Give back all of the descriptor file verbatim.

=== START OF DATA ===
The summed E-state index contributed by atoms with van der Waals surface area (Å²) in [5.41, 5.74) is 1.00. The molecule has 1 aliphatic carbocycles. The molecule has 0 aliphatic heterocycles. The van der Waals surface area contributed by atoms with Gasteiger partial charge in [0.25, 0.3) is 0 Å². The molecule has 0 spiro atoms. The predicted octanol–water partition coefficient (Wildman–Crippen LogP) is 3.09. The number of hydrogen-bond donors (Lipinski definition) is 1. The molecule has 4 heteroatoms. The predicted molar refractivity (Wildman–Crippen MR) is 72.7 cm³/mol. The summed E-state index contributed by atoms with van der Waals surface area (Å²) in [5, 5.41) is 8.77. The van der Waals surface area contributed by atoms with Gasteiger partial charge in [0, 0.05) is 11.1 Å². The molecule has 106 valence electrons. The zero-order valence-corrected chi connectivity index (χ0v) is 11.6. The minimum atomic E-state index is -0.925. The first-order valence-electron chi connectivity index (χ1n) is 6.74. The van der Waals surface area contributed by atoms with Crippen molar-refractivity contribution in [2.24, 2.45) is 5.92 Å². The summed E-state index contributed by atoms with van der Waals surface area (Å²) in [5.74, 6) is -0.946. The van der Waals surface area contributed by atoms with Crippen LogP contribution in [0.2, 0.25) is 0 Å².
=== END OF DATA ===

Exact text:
The summed E-state index contributed by atoms with van der Waals surface area (Å²) in [5.41, 5.74) is 1.00. The molecule has 1 aliphatic carbocycles. The molecule has 0 aliphatic heterocycles. The van der Waals surface area contributed by atoms with Gasteiger partial charge in [0.25, 0.3) is 0 Å². The molecule has 0 spiro atoms. The predicted octanol–water partition coefficient (Wildman–Crippen LogP) is 3.09. The number of hydrogen-bond donors (Lipinski definition) is 1. The molecule has 4 heteroatoms. The predicted molar refractivity (Wildman–Crippen MR) is 72.7 cm³/mol. The summed E-state index contributed by atoms with van der Waals surface area (Å²) in [5, 5.41) is 8.77. The van der Waals surface area contributed by atoms with Gasteiger partial charge in [0, 0.05) is 11.1 Å². The molecule has 106 valence electrons. The zero-order valence-corrected chi connectivity index (χ0v) is 11.6. The minimum atomic E-state index is -0.925. The first-order valence-electron chi connectivity index (χ1n) is 6.74. The van der Waals surface area contributed by atoms with Crippen molar-refractivity contribution in [2.24, 2.45) is 5.92 Å². The summed E-state index contributed by atoms with van der Waals surface area (Å²) in [5.74, 6) is -0.946. The van der Waals surface area contributed by atoms with Crippen LogP contribution in [0.2, 0.25) is 0 Å².